Various methods including UV irradiation, sonication, micropipette technique, phenol treatment, antibiotic treatment and lysozyme treatment have been used for cyanobacteria purification [19,20,21,22,23,24,25]. Previous study shows that treatment with antibiotics is a successful strategy to obtain axenic cyanobacteria cultures . Additionally, solid medium is simple and useful for the growth and isolation of axenic Microcystis strains, in which way two axenic Microcystis strains are obtained [24, 26]. Although the direct and indirect inhibiting effects of bacteria on cyanobacteria have been intensively studied [3, 5, 6, 12, 13, 27] and the associated bacteria are potentially regarded to regulate cyanobacterium growth via extracellular amino acid monomers or other substances [5, 6], the growth-promoting effects of heterotrophs on cyanobacterium have not received much attention. Apart from cyanobacterium purification, the growth-promoting effect of the heterotrophs on cyanobacterium is a significant aspect for understanding the interactions between heterotrophs and cyanobacteria. Therefore, the aim of the present study is to obtain an axenic M. aeruginosa culture and investigate the specific interaction between the heterotrophs and the cyanobacterium.
Isolation and purification of the axenic culture
M. aeruginosa 905 and 907 samples were curated by the Freshwater Algae Culture Collection of Institute of Hydrobiology (FACHB) as xenic consortia comprised of one M. aeruginosa strain and its associated heterotrophic bacteria. The colony forming process of cyanobacterium and heterotrophs on solid plates (BG11 agar medium) was observed by inverted phase contrast microscope, and the results were shown in Fig. 1. It is obvious that the heterotrophs colonies were much bigger than the cyanobacterium colonies, indicating the heterotrophs were grew much better compared with cyanobacterium. The cyanobacterium colony was formed when cultured for 15 d, although it was small; moreover, the cyanobacterial colonies were only found in 3 plates among the 20 replicate plates even after incubating for 20 d. Then the isolated cyanobacterial colonies were transferred into 6 test tubes with a Pasteur pipette under the microscope and incubated for 3 d. The result showed that 5 tubes become green, indicating the cyanobacterium grew well. With several cycles of purification, the axenic M. aeruginosa FACHB-905A (Microcystis 905A) was obtained. Possible contamination such as heterotrophs was subsequently examined before and after the incubations, and the results revealed that there was no contamination. Then a molecular identification was carried out for the purified axenic cyanobacterium named as Microcystis 905A. The results indicated that Microcystis 905A presented the highest sequence similarity (99% of identity) with M. aeruginosa NIES-843, M. aeruginosa PCC 7820 and M. aeruginosa PCC 7806.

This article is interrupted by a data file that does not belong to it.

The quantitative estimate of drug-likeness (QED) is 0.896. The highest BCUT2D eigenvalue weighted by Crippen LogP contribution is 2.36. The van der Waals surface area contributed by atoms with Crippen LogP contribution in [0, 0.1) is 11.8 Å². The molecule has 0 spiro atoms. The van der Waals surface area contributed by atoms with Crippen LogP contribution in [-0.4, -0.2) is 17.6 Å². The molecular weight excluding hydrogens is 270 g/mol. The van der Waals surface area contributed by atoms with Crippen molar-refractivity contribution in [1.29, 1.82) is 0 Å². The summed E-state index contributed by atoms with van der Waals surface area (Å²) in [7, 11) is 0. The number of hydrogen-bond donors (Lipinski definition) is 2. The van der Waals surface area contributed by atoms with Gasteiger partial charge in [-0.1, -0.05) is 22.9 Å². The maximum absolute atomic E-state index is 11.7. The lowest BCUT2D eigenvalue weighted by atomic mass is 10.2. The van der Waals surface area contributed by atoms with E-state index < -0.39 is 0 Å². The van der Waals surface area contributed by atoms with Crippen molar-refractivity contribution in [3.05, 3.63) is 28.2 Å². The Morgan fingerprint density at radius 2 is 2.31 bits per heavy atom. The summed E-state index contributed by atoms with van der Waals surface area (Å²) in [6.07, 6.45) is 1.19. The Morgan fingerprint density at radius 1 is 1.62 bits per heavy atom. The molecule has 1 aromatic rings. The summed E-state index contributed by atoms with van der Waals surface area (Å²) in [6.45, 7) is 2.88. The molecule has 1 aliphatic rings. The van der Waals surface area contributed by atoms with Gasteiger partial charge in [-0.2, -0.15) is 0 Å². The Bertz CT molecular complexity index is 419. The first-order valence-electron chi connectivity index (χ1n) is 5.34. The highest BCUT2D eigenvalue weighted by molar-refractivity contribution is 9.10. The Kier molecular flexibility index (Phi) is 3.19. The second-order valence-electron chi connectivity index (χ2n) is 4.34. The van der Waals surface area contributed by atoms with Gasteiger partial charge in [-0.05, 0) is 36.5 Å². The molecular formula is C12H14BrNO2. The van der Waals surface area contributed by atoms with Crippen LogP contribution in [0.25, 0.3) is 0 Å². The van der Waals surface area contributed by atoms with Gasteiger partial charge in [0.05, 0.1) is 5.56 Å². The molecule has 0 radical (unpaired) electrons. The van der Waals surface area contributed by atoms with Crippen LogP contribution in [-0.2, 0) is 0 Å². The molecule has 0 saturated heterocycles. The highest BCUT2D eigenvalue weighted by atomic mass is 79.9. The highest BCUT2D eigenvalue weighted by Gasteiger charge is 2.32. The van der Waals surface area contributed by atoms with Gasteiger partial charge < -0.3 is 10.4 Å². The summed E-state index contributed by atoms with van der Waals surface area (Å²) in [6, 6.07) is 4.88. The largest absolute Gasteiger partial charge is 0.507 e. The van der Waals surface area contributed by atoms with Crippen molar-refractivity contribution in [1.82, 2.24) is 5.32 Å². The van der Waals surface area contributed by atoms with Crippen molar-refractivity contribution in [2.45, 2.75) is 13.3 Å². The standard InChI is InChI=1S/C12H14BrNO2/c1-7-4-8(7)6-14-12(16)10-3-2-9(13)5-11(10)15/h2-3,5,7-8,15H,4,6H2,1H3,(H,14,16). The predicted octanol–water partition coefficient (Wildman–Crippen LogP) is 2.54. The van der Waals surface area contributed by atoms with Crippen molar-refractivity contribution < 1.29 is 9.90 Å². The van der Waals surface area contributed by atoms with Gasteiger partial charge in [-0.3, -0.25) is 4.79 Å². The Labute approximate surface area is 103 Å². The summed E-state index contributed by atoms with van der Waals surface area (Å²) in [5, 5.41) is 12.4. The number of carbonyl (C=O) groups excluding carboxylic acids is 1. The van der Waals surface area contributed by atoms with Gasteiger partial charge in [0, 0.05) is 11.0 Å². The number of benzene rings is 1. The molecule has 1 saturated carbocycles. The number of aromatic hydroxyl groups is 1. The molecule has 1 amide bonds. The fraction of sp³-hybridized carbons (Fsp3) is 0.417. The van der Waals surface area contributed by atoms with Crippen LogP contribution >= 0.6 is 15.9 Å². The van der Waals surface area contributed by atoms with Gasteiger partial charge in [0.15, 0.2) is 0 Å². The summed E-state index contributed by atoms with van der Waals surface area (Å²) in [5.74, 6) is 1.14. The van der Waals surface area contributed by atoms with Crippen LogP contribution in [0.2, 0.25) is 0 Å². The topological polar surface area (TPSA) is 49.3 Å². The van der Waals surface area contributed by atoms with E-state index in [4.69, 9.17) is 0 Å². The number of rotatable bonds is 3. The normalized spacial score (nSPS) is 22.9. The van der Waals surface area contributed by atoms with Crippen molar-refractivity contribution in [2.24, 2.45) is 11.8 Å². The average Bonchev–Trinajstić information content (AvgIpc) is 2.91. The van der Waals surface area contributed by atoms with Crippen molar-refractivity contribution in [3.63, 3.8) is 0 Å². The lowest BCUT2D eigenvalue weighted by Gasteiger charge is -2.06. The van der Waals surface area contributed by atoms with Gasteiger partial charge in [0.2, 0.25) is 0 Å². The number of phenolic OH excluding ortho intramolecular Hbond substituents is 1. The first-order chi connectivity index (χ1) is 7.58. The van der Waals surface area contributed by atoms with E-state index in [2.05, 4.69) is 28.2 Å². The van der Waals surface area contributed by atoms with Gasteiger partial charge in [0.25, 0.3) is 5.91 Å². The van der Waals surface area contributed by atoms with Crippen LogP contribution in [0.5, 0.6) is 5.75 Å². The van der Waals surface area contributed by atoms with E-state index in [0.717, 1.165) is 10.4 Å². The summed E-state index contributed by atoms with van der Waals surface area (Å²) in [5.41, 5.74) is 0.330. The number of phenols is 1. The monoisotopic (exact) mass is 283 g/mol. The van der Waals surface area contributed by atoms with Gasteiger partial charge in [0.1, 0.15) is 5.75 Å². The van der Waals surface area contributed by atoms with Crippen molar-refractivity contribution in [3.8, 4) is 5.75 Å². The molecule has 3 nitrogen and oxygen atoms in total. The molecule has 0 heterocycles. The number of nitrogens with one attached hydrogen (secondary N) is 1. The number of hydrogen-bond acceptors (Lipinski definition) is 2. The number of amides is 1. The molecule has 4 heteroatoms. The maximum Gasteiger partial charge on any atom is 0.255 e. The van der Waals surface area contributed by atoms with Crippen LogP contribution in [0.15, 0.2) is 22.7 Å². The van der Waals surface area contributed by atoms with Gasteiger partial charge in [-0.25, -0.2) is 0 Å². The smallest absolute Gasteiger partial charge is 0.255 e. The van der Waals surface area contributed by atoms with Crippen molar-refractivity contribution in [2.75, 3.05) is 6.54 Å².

Identification of associated bacteria
Two gram-negative bacteria, named B905–1 and B905–2, were isolated from the xenic M. aeruginosa FACHB-905 (Microcystis 905). To identify the bacteria, phylogenetic analyses were performed using the 16S rDNA sequences. A total of 1367 bp of each of the two isolated strains was determined, and the 16S rDNA gene sequences obtained were subjected to GenBank BLAST search analyses . Strain B905–1 was most closely related to Pannonibacter phragmitetus L-s-R2A-19.4 with a 99% similarity value, and strain B905–2 was most closely related to Chryseobacterium sp. with a 97% similarity value. With the same method, the xenic M. aeruginosa FACHB-907 (Microcystis 907) was diluted and then plated on the BG11 solid medium. After culturing under the culture conditions (Section “Culture of cyanobacteria and heterotrophs”) for 15 ~ 20 d, the single cyanobacterial colonies were transferred into test tubes with a Pasteur pipette under the microscope and incubated for 3 d. The results showed that 5 tubes became green, indicating the cyanobacterium grew well. With several cycles of purification, the axenic Microcystis 907A and another heterotroph B907–1 were also successfully isolated, and B907 was identified as Agrobacterium sp., which was most closely related to Agrobacterium sp. PNS-1 and Agrobacterium albertimagni C0008 with a 98% similarity value. The sequences of B905–1 and B907–1 were imported into the DNAMAN software V6 and aligned . Phylogenetic tree was then constructed (Fig. 2) and it was further confirmed that strain B905–1 and B907–1 were closely related to Pannonibacter sp. and Agrobacterium sp., respectively.
Effect of associated bacteria on Microcystis 905A
The growth rates of xenic culture (Microcystis 905) and axenic culture (Microcystis 905A) were measured under both the static cultivation (without the shaking speed) and the shaking cultivation conditions (with the shaking speed of 150 rpm). Figure 3 indicated that the generation time of axenic culture was 42.3 h (shaking cultivation) and 60.9 h (static cultivation), while the generation time of xenic culture was 33.6 h under the shaking cultivation and 45.3 h under the static cultivation, respectively. In addition, the generation time of xenic culture was much shorter than that of the axenic culture under the same cultivation condition, which demonstrated the photosynthetic efficiency of Microcystis 905 was much better. At the same time, the growth rates of both the xenic culture and axenic culture under the shaking cultivation condition were much faster than that under the static cultivation condition. These results pointed to the role of the heterotrophs in promoting the growth of Microcystis 905A.